November is known as National Diabetes Month to help spread awareness to pet owners of the growing problem of diabetes mellitus in cats and dogs. If untreated, it can be fatal.
What pets are at risk?
Diabetes can occur in dogs and cats at any age. Usually, diabetic dogs are 4-14 years of age and most are diagnosed between the ages of 7-10. Diabetic cats are often older than 6 years of age. Diabetes generally occurs in female dogs twice as often than male dogs. A significant risk factor that can cause the development of diabetes is obesity. Other reasons that make your animal at risk to get diabetes is they may develop other diseases that can result in diabetes. Also, did you know that use medications containing Corticosteroids long term is also putting animals at risk for diabetes?
When it comes to your pet’s health and diabetes, what are the signs a pet owner should look out for?
Noticing the symptoms early is the most crucial step in taking care of your pet. The earlier the diagnosis, the better chance for your pet to live a long, healthy life. Here are some of the most common signs of diabetes in your pets as follows:
- Excessive thirst
- Excessive urination
- Inappropriate urination
- Increased hunger
- Increased whiteness of the eye lens due to cataracts
- Weight loss (most commonly over the back)
- Poor skin condition (dandruff, oily hair coat)
If you see any of these signs in your pet, please bring them in to be checked by a veterinarian.
If your pet is diagnosed with diabetes and confirmed by a veterinarian, they may want to run additional tests to rule out other medical conditions seen in older pets. Once the diagnosis is confirmed, your pet will be prescribed an initial dose of insulin. Insulin is only an injectable drug, which is given underneath the skin, generally in the neck area. To provide this injection, it will be taught to you by your veterinarian or a technician. Your pet will also need to be switched to special dietary food.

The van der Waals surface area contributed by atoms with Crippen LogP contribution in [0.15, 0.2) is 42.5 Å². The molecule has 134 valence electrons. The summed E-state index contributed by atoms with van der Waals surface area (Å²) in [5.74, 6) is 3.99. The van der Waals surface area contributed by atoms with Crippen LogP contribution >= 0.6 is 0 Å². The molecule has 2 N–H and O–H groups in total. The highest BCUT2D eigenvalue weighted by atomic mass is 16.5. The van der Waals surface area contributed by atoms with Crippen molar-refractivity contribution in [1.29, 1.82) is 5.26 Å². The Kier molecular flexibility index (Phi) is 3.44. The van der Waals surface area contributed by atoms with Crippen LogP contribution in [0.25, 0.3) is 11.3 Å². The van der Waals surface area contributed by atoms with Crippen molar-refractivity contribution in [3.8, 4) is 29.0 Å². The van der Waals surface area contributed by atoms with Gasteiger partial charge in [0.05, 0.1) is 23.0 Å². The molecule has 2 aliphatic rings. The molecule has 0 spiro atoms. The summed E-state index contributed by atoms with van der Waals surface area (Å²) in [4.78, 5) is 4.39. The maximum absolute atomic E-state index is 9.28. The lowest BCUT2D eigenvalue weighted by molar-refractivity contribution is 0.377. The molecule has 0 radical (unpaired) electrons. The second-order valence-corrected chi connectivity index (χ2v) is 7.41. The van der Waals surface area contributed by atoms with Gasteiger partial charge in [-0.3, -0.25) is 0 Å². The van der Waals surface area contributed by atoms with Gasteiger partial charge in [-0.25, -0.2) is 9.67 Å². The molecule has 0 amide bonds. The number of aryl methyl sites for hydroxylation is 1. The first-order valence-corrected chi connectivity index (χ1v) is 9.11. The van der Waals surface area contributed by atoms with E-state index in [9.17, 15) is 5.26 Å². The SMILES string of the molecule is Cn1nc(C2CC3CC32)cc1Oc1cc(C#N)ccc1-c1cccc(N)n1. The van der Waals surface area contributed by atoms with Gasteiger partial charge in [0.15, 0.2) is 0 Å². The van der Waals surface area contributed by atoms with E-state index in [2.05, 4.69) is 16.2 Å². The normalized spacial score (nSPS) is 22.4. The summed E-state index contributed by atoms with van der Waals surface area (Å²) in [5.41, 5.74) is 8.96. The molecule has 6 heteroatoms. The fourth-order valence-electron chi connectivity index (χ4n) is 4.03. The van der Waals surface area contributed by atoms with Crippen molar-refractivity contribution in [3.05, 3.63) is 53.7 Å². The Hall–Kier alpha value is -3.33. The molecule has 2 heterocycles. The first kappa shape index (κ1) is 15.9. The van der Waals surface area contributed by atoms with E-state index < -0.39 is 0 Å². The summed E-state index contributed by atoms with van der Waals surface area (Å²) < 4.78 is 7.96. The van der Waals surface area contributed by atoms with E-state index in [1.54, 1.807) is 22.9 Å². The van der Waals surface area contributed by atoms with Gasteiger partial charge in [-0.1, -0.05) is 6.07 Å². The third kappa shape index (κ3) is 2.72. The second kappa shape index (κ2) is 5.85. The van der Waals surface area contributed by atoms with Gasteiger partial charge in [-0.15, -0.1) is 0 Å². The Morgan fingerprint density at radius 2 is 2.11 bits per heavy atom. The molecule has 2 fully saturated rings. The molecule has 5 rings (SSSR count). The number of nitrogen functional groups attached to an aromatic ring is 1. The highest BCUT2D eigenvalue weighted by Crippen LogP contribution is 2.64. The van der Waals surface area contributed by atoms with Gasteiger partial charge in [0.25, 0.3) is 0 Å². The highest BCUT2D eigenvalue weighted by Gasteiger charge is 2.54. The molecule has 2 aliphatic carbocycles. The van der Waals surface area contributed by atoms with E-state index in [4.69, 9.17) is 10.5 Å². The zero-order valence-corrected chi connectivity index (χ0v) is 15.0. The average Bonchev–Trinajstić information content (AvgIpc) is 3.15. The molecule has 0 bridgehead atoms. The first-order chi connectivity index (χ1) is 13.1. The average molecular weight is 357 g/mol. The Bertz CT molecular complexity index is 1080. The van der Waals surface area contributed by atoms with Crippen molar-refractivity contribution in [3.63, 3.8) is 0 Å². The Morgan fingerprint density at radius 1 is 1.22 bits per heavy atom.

Successful treatment of diabetes will require regular examinations, blood and urine tests. Monitoring your pets weight, appetite, drinking, urination will also be required. Caring for your pets with diabetes is a lifelong commitment. Unfortunately, it will not cure itself. The key to keeping your diabetic pet healthy is giving them their medication at the same time each day. It will help keep your pets blood sugars at a near-normal level and avoid too high or too low levels which can be fatal. Remember, it is wonderful to have a support system when dealing with a diabetic animal, but a treatment that works for one pet may not work well for another pet. Patience is key as you and your pet adjust to the new lifestyle of a new diet and medications.
It is important to keep a great patient-doctor partnership when dealing with diabetic animals & never hesitate to call your clinic with any questions you may have while dealing with this process. No question is too small.
Written By: Torbay Road Animal Hospital